Zoë Routh: The ACT Cancer Council.
Juliette Ford: Yes, thank you. We've supported Menslink and we continue to support Menslink and the work that it does. We also support currently the Tara Costigan Foundation and the work that it's done. They're three that come to the top of my mind. There have been others over time that have been with the organisation in one-off grants or subsidies or time that we would give to particular organisations and we've sponsored certain events during Law Week for the women's legal centre. We have sponsored and supported other organisations which are trying to raise money for particular Canberra based charities so for instance last week I was involved in the P 2 P squared international which is run by an accounting firm here in Canberra and we, all those businesses donate funds as an entry fee and the funds all go to an identified charity or two charities which are very much ACT based. There are different ways in which this organisation supports local charities in the ACT.
Zoë Routh: Maybe it's a obvious question but I think it's worth asking. Why do that? As a company, why would you choose to support charities?
Juliette Ford: Part of our role in the Canberra community has got to be two ways. We have to, just as if I'm an individual living in my house, we as an organisation are a corporate citizen in the ACT and being a corporate citizen with the philosophy that we have. Our underlying reason for existence here, why we are in business is to help and empower people with compassion and innovation. That's our key phrase. That's written on the door on our Melbourne office in Melbourne. For every client that walks through the door, they see those words. We as a corporate citizen do that in two ways. One is how we operate on a day to day basis and the running of this business and how we look after our staff. The other bit of that is all about our role in the community. I'm being really careful about not using the words give back because it sounds as if it's something voluntary that we do. I actually see it as something that we must do. It's compulsory for us to be able to have that role in the community in order for us to be the kind of corporate citizen that we are.
It's really interesting. One of my staff members on Friday just happened to say to me, "You know, it's fantastic that you guys are doing this." He was talking about ... something we had just done recently. It might have been either the tennis that we were involved in last week or it might be the work we're doing in the Tara Costigan Foundation or something like that. He made this comment to me, said, "You know, you guys are doing this and you don't have to because the big publicly listed companies are obliged to do this." There is a certain requirement for them to identify part of their budget being for social conscience, if you like. Whether or not, I don't know whether that's something they must do or not but obviously to look good out there it's an important thing to do.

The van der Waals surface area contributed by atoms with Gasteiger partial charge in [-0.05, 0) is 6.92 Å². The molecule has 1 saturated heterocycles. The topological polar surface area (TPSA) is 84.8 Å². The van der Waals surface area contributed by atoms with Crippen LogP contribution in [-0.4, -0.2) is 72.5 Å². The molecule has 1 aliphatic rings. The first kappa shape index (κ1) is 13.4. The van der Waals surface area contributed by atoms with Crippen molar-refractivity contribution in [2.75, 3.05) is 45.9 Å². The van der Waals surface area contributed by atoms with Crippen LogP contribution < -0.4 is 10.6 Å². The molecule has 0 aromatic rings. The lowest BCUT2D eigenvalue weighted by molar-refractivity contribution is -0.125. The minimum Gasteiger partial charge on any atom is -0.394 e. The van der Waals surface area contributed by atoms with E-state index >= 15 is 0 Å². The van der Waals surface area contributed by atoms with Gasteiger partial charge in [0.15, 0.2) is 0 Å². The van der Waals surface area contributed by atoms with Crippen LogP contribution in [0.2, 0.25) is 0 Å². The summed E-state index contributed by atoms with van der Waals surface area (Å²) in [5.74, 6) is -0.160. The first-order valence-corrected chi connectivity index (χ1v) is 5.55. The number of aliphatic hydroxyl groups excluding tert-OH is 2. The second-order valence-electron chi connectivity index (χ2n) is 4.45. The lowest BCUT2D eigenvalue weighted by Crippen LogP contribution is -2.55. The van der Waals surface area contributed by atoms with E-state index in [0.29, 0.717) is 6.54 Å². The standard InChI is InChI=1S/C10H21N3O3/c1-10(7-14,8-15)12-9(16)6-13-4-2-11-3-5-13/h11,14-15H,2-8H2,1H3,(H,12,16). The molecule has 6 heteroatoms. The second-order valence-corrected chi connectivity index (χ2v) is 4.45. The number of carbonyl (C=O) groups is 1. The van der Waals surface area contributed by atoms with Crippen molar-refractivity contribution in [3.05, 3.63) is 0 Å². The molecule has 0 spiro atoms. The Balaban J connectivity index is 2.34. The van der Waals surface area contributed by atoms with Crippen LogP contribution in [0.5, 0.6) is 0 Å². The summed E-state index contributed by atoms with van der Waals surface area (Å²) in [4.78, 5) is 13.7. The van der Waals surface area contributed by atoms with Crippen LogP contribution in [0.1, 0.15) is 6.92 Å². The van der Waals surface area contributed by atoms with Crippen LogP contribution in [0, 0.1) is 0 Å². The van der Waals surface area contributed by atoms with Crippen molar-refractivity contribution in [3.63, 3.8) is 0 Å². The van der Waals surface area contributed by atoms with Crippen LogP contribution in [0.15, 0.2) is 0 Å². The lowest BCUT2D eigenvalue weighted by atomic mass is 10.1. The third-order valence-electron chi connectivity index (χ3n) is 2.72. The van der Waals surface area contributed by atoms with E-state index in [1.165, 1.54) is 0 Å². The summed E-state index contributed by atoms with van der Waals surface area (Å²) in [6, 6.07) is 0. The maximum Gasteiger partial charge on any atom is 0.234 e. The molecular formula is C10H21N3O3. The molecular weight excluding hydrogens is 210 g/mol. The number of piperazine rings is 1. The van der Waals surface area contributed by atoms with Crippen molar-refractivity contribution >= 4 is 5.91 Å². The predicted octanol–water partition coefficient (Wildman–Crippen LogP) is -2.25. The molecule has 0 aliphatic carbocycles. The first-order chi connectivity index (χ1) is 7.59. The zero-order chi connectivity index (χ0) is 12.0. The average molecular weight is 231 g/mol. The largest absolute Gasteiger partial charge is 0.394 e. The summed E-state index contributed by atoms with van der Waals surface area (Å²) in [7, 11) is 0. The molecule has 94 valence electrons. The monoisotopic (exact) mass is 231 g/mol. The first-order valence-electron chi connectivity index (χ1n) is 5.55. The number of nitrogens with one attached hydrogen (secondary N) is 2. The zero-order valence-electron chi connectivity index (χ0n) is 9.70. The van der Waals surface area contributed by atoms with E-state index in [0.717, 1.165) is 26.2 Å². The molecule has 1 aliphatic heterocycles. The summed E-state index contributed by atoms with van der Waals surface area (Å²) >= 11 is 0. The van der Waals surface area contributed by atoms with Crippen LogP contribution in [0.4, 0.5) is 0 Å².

He just happened to make this observation. For two reasons, I thought that was brilliant. A, it was an employee of our organisation that just happened to think that about this firm and therefore his sense of loyalty to us would be greater because he's really proud to be part of this organisation just doing those things. Secondly, more importantly, we're actually acquitting on what I consider to be authentically what the role is of this organisation is in the community and that is to step into certain spaces and do certain work in certain spaces or volunteer our time in certain spaces or volunteer our solicitor's time in certain spaces in order to carry through some of the obvious things which are really important for this community, the Canberra community, to be and to continue to be the kind of community that it takes pride in.
Zoë Routh: That's lovely. I love that whole notion of being a corporate citizen and what that actually means and that it's not a voluntary thing. It's incorporated into the DNA of the business at cost.
Juliette Ford: Social contract.
Zoë Routh: Social contract, yeah. That's lovely. Last question for you, what's your philosophy on leadership? Just an easy short question!
Juliette Ford: The most effective leadership is when you're walking with people and not in front of people. For me, that's all about the team and about the team all being on the same page in relation to what we want to achieve at the end of the day. Within the team everyone takes on different roles and some of those roles can be more overt than other roles or more in the driving seat than other roles. So long as all of those roles compliment each other and are valued for what that role is then, and they're all buying into whatever might be divisionally for us why we exist or what our strategies or core values are, then that is then effective and successful leadership.
I'm always talking about people doing things which may be not necessarily what you want to do but which is really good for the success of the team. Leadership is really about people sharing with you and standing with you rather than you standing in front of them and telling them what they must do. Pure rule based compliance is the lowest form of success. When people own the rules, and you need to have them if they get bigger, and everyone in the organisation is owning the rules then everybody is compliant with the rules because they understand what's going on and what the values are behind those rules, then that's successful leadership.
Zoë Routh: Fantastic. Juliette, thank you so much for your time this morning. I've enjoying hearing your story and your philosophy and what the firm is doing in terms of its social contract with the Canberra community and I'm really excited to have you as a table host at The Edge of Leadership un-conference. Some lucky people are going to get to spend the day with you so thank you so much.
Juliette Ford: Thanks, Zoë. Thanks for the opportunity.